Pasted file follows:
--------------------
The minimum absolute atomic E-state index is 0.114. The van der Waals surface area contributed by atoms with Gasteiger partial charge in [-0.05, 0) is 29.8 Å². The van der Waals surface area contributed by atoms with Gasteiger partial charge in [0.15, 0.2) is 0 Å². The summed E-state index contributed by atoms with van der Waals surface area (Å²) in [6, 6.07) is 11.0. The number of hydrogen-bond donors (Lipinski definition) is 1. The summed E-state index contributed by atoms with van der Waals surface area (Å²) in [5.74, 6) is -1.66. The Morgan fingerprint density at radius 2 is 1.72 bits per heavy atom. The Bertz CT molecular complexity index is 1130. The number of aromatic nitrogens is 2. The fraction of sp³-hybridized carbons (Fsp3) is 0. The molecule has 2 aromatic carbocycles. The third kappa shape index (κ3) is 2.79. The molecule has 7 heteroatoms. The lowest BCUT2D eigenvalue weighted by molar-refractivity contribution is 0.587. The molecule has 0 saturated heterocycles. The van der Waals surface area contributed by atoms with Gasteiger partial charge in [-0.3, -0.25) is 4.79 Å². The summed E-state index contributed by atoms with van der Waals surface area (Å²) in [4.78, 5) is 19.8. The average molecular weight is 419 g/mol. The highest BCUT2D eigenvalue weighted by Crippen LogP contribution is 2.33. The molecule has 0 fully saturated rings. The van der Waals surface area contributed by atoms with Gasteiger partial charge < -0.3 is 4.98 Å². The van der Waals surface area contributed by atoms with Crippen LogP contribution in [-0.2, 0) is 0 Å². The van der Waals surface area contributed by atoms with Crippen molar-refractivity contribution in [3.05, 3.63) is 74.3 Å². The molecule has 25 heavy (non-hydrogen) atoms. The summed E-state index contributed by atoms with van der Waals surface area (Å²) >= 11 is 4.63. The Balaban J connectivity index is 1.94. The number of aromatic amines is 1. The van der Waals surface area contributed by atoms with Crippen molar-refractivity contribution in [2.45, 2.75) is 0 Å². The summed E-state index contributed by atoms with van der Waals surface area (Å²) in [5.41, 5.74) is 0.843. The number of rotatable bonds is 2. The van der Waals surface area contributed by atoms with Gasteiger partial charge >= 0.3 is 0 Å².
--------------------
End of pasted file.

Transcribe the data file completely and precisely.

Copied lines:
The minimum absolute atomic E-state index is 0.114. The van der Waals surface area contributed by atoms with Gasteiger partial charge in [-0.05, 0) is 29.8 Å². The van der Waals surface area contributed by atoms with Gasteiger partial charge in [0.15, 0.2) is 0 Å². The summed E-state index contributed by atoms with van der Waals surface area (Å²) in [6, 6.07) is 11.0. The number of hydrogen-bond donors (Lipinski definition) is 1. The summed E-state index contributed by atoms with van der Waals surface area (Å²) in [5.74, 6) is -1.66. The Morgan fingerprint density at radius 2 is 1.72 bits per heavy atom. The Bertz CT molecular complexity index is 1130. The number of aromatic nitrogens is 2. The fraction of sp³-hybridized carbons (Fsp3) is 0. The molecule has 2 aromatic carbocycles. The third kappa shape index (κ3) is 2.79. The molecule has 7 heteroatoms. The lowest BCUT2D eigenvalue weighted by molar-refractivity contribution is 0.587. The molecule has 0 saturated heterocycles. The van der Waals surface area contributed by atoms with Gasteiger partial charge in [-0.3, -0.25) is 4.79 Å². The summed E-state index contributed by atoms with van der Waals surface area (Å²) in [4.78, 5) is 19.8. The average molecular weight is 419 g/mol. The highest BCUT2D eigenvalue weighted by Crippen LogP contribution is 2.33. The molecule has 0 fully saturated rings. The van der Waals surface area contributed by atoms with Gasteiger partial charge < -0.3 is 4.98 Å². The van der Waals surface area contributed by atoms with Crippen LogP contribution in [-0.2, 0) is 0 Å². The van der Waals surface area contributed by atoms with Crippen molar-refractivity contribution in [3.05, 3.63) is 74.3 Å². The molecule has 25 heavy (non-hydrogen) atoms. The summed E-state index contributed by atoms with van der Waals surface area (Å²) >= 11 is 4.63. The Balaban J connectivity index is 1.94. The number of aromatic amines is 1. The van der Waals surface area contributed by atoms with Crippen molar-refractivity contribution in [2.45, 2.75) is 0 Å². The summed E-state index contributed by atoms with van der Waals surface area (Å²) in [5.41, 5.74) is 0.843. The number of rotatable bonds is 2. The van der Waals surface area contributed by atoms with Gasteiger partial charge >= 0.3 is 0 Å².